After action report

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An after action report (or AAR) is any form of retrospective analysis on a given sequence of goal-oriented actions previously undertaken, generally by the author themselves.

The two principal forms of AARs are the literary AAR, intended for recreational use, and the analytical AAR, exercised as part of a process of performance evaluation and improvement. In most cases AARs are a combination of both.

History

The first AARs were developed by army generals. One of the first and best examples of an AAR is Julius Caesar’s “Commentaries on the Gallic War”.[1]

Contemporary examples of AARs include project evaluations in business, as well as summaries of large gaming sessions in videogame culture.

Analytical AARs

Analytical AARs are formal documents intended to serve as aids to performance evaluation and improvement, by registering situation–response interactions, analysing critical procedures, determining their effectiveness and efficiency, and proposing adjustments and recommendations.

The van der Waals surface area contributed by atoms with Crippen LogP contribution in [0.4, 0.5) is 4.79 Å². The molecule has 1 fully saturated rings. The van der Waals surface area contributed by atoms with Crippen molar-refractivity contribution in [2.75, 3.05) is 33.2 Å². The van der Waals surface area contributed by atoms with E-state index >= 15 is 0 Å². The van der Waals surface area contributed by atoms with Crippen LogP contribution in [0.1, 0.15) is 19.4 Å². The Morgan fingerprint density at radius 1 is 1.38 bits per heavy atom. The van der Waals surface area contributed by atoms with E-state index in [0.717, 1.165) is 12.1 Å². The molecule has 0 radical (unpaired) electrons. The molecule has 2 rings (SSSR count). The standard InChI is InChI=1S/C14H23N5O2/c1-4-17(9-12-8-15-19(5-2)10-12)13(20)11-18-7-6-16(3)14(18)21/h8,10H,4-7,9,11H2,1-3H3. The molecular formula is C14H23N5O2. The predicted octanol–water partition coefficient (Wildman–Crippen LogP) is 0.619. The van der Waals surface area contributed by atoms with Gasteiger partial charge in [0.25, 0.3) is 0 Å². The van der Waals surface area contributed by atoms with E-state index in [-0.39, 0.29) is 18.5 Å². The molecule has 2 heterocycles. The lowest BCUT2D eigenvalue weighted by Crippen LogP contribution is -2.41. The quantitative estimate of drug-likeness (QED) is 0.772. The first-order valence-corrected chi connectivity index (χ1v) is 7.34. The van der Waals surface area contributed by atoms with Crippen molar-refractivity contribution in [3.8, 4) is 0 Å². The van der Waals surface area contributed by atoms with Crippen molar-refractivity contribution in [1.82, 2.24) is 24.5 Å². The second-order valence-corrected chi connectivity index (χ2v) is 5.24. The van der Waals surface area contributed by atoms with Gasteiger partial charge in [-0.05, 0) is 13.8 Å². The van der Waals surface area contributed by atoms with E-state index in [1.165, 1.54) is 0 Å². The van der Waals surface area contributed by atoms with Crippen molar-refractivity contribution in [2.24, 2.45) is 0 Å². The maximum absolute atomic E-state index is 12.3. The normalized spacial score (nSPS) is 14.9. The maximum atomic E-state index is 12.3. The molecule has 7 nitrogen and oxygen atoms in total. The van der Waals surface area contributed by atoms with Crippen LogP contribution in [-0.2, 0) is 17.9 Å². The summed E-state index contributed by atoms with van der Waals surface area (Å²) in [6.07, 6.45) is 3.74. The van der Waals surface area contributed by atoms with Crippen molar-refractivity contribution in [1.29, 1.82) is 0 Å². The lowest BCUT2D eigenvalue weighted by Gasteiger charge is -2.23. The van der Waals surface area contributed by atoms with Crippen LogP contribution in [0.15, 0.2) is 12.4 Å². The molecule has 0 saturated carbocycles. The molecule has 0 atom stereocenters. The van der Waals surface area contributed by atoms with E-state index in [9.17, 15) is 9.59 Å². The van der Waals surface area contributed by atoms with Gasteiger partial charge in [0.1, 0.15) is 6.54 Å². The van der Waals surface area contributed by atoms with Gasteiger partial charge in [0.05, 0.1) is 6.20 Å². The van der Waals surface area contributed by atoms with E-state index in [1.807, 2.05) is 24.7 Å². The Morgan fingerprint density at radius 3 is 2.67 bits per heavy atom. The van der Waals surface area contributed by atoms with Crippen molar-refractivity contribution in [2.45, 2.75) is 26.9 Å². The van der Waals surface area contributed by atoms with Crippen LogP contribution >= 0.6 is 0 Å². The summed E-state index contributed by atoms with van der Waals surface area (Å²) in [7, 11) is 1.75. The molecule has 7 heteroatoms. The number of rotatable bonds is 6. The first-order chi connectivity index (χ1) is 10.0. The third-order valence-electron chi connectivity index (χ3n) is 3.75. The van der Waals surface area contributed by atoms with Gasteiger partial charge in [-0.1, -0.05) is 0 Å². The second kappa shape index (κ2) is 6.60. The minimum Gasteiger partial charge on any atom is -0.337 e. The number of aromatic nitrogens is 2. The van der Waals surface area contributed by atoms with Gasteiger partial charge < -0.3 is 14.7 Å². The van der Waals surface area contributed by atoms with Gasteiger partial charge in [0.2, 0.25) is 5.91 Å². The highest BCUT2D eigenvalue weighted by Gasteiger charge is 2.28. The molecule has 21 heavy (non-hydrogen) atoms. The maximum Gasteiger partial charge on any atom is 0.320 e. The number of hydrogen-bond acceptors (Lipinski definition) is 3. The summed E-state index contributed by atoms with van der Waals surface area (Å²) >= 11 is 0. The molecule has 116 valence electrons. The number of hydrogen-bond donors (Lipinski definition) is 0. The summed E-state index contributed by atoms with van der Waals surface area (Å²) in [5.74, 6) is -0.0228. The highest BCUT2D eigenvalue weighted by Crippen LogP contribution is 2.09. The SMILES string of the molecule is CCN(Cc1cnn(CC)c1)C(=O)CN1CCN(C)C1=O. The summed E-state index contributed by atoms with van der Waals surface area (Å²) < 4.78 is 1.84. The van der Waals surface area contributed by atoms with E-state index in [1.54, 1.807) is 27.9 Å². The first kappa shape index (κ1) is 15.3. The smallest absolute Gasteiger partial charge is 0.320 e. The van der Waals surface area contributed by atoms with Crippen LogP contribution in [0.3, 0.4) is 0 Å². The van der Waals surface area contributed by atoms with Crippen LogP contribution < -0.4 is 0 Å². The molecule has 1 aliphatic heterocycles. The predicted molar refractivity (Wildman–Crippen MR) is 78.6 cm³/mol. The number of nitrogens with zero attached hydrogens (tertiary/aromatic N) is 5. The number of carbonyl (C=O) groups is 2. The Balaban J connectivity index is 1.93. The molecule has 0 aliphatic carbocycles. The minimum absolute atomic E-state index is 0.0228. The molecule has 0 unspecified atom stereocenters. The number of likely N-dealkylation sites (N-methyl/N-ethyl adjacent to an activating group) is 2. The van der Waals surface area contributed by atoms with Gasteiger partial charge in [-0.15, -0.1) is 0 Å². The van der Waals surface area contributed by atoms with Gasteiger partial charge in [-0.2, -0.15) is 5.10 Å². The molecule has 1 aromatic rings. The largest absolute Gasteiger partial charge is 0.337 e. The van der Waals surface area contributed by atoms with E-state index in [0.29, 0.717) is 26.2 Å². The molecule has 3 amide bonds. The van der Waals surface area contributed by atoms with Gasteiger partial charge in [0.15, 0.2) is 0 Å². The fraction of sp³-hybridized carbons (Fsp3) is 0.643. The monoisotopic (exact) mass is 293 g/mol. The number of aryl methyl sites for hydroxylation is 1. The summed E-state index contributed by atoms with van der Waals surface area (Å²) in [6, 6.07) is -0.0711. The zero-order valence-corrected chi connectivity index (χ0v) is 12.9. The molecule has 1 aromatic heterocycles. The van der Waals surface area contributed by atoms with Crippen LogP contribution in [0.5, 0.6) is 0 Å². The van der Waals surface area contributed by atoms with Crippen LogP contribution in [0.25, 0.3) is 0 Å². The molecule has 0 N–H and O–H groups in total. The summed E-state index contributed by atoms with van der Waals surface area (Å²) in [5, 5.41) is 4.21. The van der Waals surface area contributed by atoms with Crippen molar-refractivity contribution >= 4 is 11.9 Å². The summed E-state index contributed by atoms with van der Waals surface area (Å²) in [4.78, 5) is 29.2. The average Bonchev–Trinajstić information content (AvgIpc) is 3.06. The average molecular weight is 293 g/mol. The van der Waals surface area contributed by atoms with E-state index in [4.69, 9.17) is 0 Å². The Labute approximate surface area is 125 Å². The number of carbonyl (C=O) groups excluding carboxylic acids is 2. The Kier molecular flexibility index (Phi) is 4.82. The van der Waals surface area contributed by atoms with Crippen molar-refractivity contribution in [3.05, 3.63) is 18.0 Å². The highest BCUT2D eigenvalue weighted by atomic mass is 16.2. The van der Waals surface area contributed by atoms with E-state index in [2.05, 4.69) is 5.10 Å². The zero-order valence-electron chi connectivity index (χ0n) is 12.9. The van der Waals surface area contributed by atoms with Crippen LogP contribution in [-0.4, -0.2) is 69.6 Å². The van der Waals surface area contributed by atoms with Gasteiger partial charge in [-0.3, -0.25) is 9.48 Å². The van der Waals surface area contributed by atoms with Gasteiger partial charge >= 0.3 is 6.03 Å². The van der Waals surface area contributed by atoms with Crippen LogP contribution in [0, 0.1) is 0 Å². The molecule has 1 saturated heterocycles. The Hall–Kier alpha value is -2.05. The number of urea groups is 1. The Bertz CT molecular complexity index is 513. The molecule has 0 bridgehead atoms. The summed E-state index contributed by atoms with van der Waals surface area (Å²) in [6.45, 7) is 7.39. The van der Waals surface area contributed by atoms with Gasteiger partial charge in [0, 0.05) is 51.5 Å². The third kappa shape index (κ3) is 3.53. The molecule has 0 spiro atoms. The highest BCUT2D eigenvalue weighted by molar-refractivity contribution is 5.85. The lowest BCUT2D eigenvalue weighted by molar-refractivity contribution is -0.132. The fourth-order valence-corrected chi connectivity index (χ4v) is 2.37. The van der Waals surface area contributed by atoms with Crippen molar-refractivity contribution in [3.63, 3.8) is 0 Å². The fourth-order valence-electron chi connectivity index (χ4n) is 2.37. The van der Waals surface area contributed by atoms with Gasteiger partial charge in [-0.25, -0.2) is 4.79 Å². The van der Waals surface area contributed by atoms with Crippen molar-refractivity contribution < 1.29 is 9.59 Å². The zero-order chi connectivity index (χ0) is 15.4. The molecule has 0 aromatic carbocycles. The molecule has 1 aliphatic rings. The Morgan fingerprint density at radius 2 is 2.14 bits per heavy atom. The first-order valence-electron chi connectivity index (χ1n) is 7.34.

Objectives

Analytical AARs have three central objectives:

  • Identifying problematic issues and needs for improvement
  • Proposing measures to counteract problematic elements
  • Obtaining “lessons learned”

Structure

  1. Overview
  2. Goals and objectives
  3. Analysis of outcomes
  4. Analysis of the performance shown on critical tasks
  5. Summary
  6. Recommendations

See also

External links

  • US Army A leader's guide to after action review (TC25-20).
  • Guide for analytical AARs implementation

References

  1. ^ Maurer, Rick (2011). Feedback toolkit : 16 tools for better communication in the workplace (2nd ed.). New York: Productivity Press. ISBN 1439840938. Retrieved 24 August 2015. 


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